Salvation Boston Style

(This is Part 2 in a series on the Boston Church of Christ and was originally printed in the July/August 1996 Issue of the MCOI Journal. Part 1 was Birthed in Boston)

Boston 1979. A group of 30 would-be disciples gather in a living room and commit themselves to, at that time, an idea that had not yet been seen. That the true church would be composed of only disciples, only those people that are totally committed to Jesus Christ And those that REFUSE to heed the call of Jesus would be unwelcomed in that fellowship and not recognized by God or His human leaders. That was radical!

‘In ’82 we said we ‘re not gonna send our young men and our young women that we train into existing congregations. We have got to build churches where we can preach the word of God free of all tradition. And so we went to Chicago. And that was radical! We said we’re not gonna stay here in the United States where the Church of Christ had dwelt way too long in the rural communities wishing someday to get into the cities. We’re gonna go to London and build our second church planting on foreign soil. That, my brother and my sister, was radical!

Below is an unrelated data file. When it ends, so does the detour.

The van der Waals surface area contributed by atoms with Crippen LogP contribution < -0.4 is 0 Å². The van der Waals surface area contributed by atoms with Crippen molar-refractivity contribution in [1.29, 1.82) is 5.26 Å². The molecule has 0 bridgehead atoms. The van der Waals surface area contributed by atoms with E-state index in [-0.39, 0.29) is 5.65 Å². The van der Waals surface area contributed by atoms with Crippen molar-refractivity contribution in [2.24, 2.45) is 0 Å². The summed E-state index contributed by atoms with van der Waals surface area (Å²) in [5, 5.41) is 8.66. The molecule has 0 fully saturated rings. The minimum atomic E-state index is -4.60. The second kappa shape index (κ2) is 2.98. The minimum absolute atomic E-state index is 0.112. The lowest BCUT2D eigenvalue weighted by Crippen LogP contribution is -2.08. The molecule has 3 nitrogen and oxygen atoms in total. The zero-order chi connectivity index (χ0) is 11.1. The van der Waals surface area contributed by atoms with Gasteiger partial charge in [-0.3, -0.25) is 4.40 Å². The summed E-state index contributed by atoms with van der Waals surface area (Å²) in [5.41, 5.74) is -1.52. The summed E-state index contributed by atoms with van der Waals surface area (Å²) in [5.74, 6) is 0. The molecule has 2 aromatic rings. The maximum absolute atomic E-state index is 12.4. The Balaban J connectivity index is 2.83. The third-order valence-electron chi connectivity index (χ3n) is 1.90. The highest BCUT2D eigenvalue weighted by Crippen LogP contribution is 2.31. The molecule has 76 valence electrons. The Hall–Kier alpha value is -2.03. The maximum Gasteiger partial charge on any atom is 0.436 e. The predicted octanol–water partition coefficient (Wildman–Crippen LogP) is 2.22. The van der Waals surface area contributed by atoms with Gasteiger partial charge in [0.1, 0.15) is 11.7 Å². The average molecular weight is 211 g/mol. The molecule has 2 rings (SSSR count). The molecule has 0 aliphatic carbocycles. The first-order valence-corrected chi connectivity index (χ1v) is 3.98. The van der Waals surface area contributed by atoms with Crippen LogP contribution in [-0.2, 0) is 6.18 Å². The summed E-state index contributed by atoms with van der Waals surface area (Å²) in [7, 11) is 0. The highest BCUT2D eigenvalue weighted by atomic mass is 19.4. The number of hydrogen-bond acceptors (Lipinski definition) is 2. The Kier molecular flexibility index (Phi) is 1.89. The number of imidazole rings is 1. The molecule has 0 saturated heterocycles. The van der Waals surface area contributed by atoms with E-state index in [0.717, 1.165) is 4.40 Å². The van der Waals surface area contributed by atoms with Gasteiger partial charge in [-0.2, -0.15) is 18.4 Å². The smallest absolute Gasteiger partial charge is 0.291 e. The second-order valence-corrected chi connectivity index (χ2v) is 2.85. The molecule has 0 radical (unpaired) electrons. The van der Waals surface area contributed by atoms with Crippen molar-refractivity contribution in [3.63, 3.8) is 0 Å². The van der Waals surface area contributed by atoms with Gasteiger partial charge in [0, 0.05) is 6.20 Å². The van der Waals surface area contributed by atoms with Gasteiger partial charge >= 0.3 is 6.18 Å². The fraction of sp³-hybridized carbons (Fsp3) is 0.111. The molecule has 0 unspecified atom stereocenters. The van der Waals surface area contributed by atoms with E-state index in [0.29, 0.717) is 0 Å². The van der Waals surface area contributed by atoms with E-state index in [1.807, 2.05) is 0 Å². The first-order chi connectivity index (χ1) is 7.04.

In 1983 we said listen, we have got to get to the largest English speaking city in the world. New York. We believe that only one church was necessary. One small group of disciples led by spiritual people that knew God. That would be all that would be necessary. All that we needed wax just 18 sold-out disciples to go to a city of 18,000,000 and we knew the job would be done because that is God’s plan. That disciples make disciples to make disciples. We didn’t need 45 different autonomous churches. There’s only one church in one city. And that, my friends, was radical.1